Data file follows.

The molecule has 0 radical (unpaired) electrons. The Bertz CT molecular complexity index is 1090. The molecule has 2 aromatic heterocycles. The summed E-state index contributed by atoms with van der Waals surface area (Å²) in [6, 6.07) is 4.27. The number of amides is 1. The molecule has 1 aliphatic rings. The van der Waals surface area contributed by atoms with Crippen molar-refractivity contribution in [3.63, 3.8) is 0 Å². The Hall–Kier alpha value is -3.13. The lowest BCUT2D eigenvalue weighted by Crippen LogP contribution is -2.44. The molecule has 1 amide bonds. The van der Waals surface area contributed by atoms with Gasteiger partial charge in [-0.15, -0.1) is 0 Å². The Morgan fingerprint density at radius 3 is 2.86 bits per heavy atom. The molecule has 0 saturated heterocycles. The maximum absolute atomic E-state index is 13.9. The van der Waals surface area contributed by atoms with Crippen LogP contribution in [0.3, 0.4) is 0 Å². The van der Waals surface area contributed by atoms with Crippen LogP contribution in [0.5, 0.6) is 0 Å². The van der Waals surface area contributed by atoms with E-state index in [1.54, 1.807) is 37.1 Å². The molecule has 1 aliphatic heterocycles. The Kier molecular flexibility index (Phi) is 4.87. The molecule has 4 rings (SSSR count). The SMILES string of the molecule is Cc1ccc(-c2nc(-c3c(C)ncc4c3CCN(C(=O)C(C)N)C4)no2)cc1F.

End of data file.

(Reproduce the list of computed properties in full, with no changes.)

The molecule has 0 radical (unpaired) electrons. The Bertz CT molecular complexity index is 1090. The molecule has 2 aromatic heterocycles. The summed E-state index contributed by atoms with van der Waals surface area (Å²) in [6, 6.07) is 4.27. The number of amides is 1. The molecule has 1 aliphatic rings. The van der Waals surface area contributed by atoms with Crippen molar-refractivity contribution in [3.63, 3.8) is 0 Å². The Hall–Kier alpha value is -3.13. The lowest BCUT2D eigenvalue weighted by Crippen LogP contribution is -2.44. The molecule has 1 amide bonds. The van der Waals surface area contributed by atoms with Gasteiger partial charge in [-0.15, -0.1) is 0 Å². The Morgan fingerprint density at radius 3 is 2.86 bits per heavy atom. The molecule has 0 saturated heterocycles. The maximum absolute atomic E-state index is 13.9. The van der Waals surface area contributed by atoms with Crippen LogP contribution in [0.3, 0.4) is 0 Å². The van der Waals surface area contributed by atoms with Crippen LogP contribution in [0.5, 0.6) is 0 Å². The van der Waals surface area contributed by atoms with E-state index in [1.54, 1.807) is 37.1 Å². The molecule has 1 aliphatic heterocycles. The Kier molecular flexibility index (Phi) is 4.87. The molecule has 4 rings (SSSR count). The SMILES string of the molecule is Cc1ccc(-c2nc(-c3c(C)ncc4c3CCN(C(=O)C(C)N)C4)no2)cc1F.